My heart is full with the capacity we have to love. With a true love.



But are we loving? Are we looking for ways to express that love to others? How often do we find ourselves overrun with things that need to get done, a shopping list, a chore, an errand…These things distract us from our true purpose here on earth. To love others as God has loved us and to show them that He loves them too.



Why not partner together and love – I mean really love others. Give of ourselves, our time, our finances. Share our story. Sacrifice our desires once in a while. Give up getting that next thing in place of providing something for someone in need. Step past our judgments to see the heart realizing we aren’t perfect.


It’ll be awkward at first. It may even scare you to act outside of your comfort zone, but isn’t that what the Lord calls us to? He doesn’t tell us to stay safely locked inside our comfortable lives but rather to love our enemies, carry the burdens of others, and shine our light for all to see.



Let’s show the world what True Love really looks like.



Emilie is a freelance writer, photographer, and graphic designer living in Dayton, Ohio. She’s a member of ACFW and writes romantic suspense and YA Sci-Fi. She’s got a soft spot in her heart for animals and a love for the mountains of the Pacific Northwest. In her spare time, you can find her designing fun bookish items for her Etsy and Society6 shops all while drinking too much coffee.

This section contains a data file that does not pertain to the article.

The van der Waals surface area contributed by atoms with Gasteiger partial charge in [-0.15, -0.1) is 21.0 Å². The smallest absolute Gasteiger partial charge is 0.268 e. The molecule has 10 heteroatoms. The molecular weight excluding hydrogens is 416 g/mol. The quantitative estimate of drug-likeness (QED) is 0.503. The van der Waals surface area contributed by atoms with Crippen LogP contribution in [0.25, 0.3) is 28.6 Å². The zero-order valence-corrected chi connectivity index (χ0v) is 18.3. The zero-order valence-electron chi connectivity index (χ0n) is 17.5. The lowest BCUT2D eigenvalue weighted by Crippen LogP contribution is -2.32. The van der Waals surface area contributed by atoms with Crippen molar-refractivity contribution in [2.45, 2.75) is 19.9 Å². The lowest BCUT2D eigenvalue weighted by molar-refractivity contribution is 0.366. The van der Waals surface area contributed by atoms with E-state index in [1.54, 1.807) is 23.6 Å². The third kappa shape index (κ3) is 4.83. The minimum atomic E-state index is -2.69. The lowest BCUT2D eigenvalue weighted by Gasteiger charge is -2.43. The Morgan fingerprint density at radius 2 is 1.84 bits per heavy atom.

#Blogwords, New Week New Fact, #NWNF, Guest Post, Emilie Hendryx, A Different Kind of Love, True Love

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Marital Secrets


Regret barged into the bedroom and refused to leave. Like one of the boxes Celeste had carried from their trailer to their new house, a dark secret weighed heavy on her heart, especially in the last year. She surveyed the pile of cartons beside the bed and located the one marked “Framed Pictures.” Tearing away the tissue paper, she smoothed her hand over the cool glass surface lodged inside the pewter frame, corners adorned with inlaid sapphires. A bride and groom smiled back at her. Mr. and Mrs. Joe Tatem.


In my novel, Masquerade, Celeste’s secret not only damages her emotionally but also affects her marriage to Joe. In her case, sharing the secret with Joe would be a healthy step, though difficult and not without stress. That’s why she’s “gone into hiding” for the five years they’ve been married. Since the secret affects her ability to carry children, and Joe wants kids badly, she forces herself to tell him. Just when she works up the courage, tragedy strikes, ushering her to a place she never expected, ultimately meeting another who holds a key to her past . . . and her future.


But is it appropriate or desirable to divulge a marital secret in every instance?


Let’s take a look at a specific situation with the help of my husband, Chuck, who’s worked as a licensed professional counselor and marriage/family therapist for 30 years. The scope of secrets takes many forms, but the most devastating involve affairs. In general, letting the spouse know about an affair is important for several reasons.

First, it alerts the spouse to possible sexually transmitted diseases, and secondly, it shows moral integrity and prayerfully, the willingness to be accountable. Better s/he find out from the spouse than from a third party. With layers of accountability in place and steps toward healing via counseling, other same-sex godly believers, support group, and media monitoring, trust can be restored. If the spouse stays in hiding about the affair, the roots of the sin and underlying dysfunction fueling the sin remain untreated.